It resulted in Cllr Peter Keaveney tabling a motion at the Ballinasloe Municipal Council meeting that essential drainage works take place along the Roscommon road out of the town now that water levels are low. He wants this carried out within the next two weeks.

During one of the worst winters in recent years, the road was closed for three months and the Fine Gael councillor and agricultural contractor said that he pulled around 20 cars out of the flooded stretch when motorists decided to take the chance of driving through it.

Even in drought conditions, the levels remain incredibly high and this is mainly down to a local turlough that retains water throughout the year.

While he said that Galway County Council officials were extremely helpful, the problem lay with the Office of Public Works who would not allow drainage works as the road is situated in a Special Area of Conservation.

Senior Executive Engineer Damien Mitchell informed the meeting that Galway County Council are in a position to carry out some works but there are certain areas that only the Office of Public Works can drain.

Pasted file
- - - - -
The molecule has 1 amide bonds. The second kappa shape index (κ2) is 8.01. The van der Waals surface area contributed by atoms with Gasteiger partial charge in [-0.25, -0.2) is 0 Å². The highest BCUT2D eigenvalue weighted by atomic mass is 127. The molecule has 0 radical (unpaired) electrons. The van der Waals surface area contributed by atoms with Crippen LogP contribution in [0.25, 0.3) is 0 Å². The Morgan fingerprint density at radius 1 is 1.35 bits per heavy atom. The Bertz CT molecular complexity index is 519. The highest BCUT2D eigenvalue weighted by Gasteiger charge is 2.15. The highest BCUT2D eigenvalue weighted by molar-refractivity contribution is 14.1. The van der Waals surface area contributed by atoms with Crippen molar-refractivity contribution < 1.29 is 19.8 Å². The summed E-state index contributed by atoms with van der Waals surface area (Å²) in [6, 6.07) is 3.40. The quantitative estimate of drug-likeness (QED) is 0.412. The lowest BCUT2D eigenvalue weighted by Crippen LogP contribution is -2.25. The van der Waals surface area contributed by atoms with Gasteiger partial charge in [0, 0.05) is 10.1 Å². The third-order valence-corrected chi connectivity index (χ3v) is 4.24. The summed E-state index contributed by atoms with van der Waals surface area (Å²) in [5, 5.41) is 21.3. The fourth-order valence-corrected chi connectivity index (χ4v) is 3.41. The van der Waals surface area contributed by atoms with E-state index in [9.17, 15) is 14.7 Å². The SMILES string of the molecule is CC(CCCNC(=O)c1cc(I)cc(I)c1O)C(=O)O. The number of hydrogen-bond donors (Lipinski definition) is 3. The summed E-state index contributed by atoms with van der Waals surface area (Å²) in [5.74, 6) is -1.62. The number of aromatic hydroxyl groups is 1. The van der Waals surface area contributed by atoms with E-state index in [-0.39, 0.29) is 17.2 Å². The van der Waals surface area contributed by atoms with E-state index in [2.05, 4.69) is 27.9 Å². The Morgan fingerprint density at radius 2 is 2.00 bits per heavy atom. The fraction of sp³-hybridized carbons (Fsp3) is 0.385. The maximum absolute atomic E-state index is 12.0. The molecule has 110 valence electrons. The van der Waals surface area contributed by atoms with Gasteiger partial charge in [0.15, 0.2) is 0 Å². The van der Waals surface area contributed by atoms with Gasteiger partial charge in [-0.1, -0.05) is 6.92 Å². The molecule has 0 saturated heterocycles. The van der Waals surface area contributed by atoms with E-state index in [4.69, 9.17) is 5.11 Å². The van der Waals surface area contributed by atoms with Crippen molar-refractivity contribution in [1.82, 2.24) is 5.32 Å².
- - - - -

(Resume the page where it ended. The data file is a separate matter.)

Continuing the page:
Mr Mitchell said that the best way forward was a co-ordinated approach involving the County Council and the OPW while accepting that there was a major problem with flooding along this road.

In response, Cllr Keaveney said that this was a very acceptable move and added that a joint approach to the flooding in Glenamaddy was required at this stage and particularly with the winter approaching.

Williamstown’s Cllr Declan Geraghty said that residents were living in hell as some of them saw their houses destroyed by rising flood waters near Glenamaddy.

“There are even deceased people being brought by tractor and trailer to be buried which is an absolute disgrace. There is an opportunity to do this now or otherwise we are looking at flooding for the next 10 years.

“People have put everything into their homes only to see them destroyed when it comes to prolonged heavy rainfall.

“There is a solution to this problem and environmental issues should not take precedence,” he added.

The Independent councillor said that raising the level of the road, which leads to Creggs and onto Roscommon, was not the answer to the problem because the levels were so high.

Galway County Council have carried out several surveys of the area around the flooded road and officials told previous meetings that, subject to approval from the OPW, there was an engineering solution possible.

(Photo Cllr Declan Geraghty (Ind) and Cllr Peter Keaveney (FG) at the Creggs road out of Glenamaddy where flooding occurs on an annual basis.)

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Connacht Tribune

Teen arrested over €45,000 cocaine seizure